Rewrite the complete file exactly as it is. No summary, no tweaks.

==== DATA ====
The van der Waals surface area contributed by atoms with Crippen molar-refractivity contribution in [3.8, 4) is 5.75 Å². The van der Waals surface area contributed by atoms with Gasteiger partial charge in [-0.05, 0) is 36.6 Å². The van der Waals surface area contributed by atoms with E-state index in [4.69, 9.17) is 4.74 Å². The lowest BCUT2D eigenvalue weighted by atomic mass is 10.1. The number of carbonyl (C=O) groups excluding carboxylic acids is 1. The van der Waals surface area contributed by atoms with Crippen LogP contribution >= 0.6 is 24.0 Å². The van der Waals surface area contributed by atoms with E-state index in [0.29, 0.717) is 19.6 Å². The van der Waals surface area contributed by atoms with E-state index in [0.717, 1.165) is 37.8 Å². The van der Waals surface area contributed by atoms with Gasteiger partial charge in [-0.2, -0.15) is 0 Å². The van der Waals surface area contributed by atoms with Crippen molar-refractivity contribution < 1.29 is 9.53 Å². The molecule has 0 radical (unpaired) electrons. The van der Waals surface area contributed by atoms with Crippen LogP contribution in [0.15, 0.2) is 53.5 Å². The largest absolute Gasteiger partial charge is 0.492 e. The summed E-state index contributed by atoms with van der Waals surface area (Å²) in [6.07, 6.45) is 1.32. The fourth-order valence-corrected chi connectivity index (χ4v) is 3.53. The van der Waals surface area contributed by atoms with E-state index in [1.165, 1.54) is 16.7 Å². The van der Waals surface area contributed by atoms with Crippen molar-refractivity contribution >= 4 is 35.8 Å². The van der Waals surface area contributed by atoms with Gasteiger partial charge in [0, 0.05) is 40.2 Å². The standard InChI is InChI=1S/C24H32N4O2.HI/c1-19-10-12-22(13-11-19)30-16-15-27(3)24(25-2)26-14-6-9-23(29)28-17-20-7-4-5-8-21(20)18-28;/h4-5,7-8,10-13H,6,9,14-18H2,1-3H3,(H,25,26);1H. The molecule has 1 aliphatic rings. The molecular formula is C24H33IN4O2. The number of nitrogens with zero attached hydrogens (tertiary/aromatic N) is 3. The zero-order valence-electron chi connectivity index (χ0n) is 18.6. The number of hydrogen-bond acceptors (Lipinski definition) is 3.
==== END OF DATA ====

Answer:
The van der Waals surface area contributed by atoms with Crippen molar-refractivity contribution in [3.8, 4) is 5.75 Å². The van der Waals surface area contributed by atoms with Gasteiger partial charge in [-0.05, 0) is 36.6 Å². The van der Waals surface area contributed by atoms with E-state index in [4.69, 9.17) is 4.74 Å². The lowest BCUT2D eigenvalue weighted by atomic mass is 10.1. The number of carbonyl (C=O) groups excluding carboxylic acids is 1. The van der Waals surface area contributed by atoms with Crippen LogP contribution >= 0.6 is 24.0 Å². The van der Waals surface area contributed by atoms with E-state index in [0.29, 0.717) is 19.6 Å². The van der Waals surface area contributed by atoms with E-state index in [0.717, 1.165) is 37.8 Å². The van der Waals surface area contributed by atoms with Gasteiger partial charge in [-0.2, -0.15) is 0 Å². The van der Waals surface area contributed by atoms with Crippen molar-refractivity contribution < 1.29 is 9.53 Å². The molecule has 0 radical (unpaired) electrons. The van der Waals surface area contributed by atoms with Crippen LogP contribution in [0.15, 0.2) is 53.5 Å². The largest absolute Gasteiger partial charge is 0.492 e. The summed E-state index contributed by atoms with van der Waals surface area (Å²) in [6.07, 6.45) is 1.32. The fourth-order valence-corrected chi connectivity index (χ4v) is 3.53. The van der Waals surface area contributed by atoms with E-state index in [1.165, 1.54) is 16.7 Å². The van der Waals surface area contributed by atoms with Crippen molar-refractivity contribution >= 4 is 35.8 Å². The van der Waals surface area contributed by atoms with Gasteiger partial charge in [0, 0.05) is 40.2 Å². The standard InChI is InChI=1S/C24H32N4O2.HI/c1-19-10-12-22(13-11-19)30-16-15-27(3)24(25-2)26-14-6-9-23(29)28-17-20-7-4-5-8-21(20)18-28;/h4-5,7-8,10-13H,6,9,14-18H2,1-3H3,(H,25,26);1H. The molecule has 1 aliphatic rings. The molecular formula is C24H33IN4O2. The number of nitrogens with zero attached hydrogens (tertiary/aromatic N) is 3. The zero-order valence-electron chi connectivity index (χ0n) is 18.6. The number of hydrogen-bond acceptors (Lipinski definition) is 3.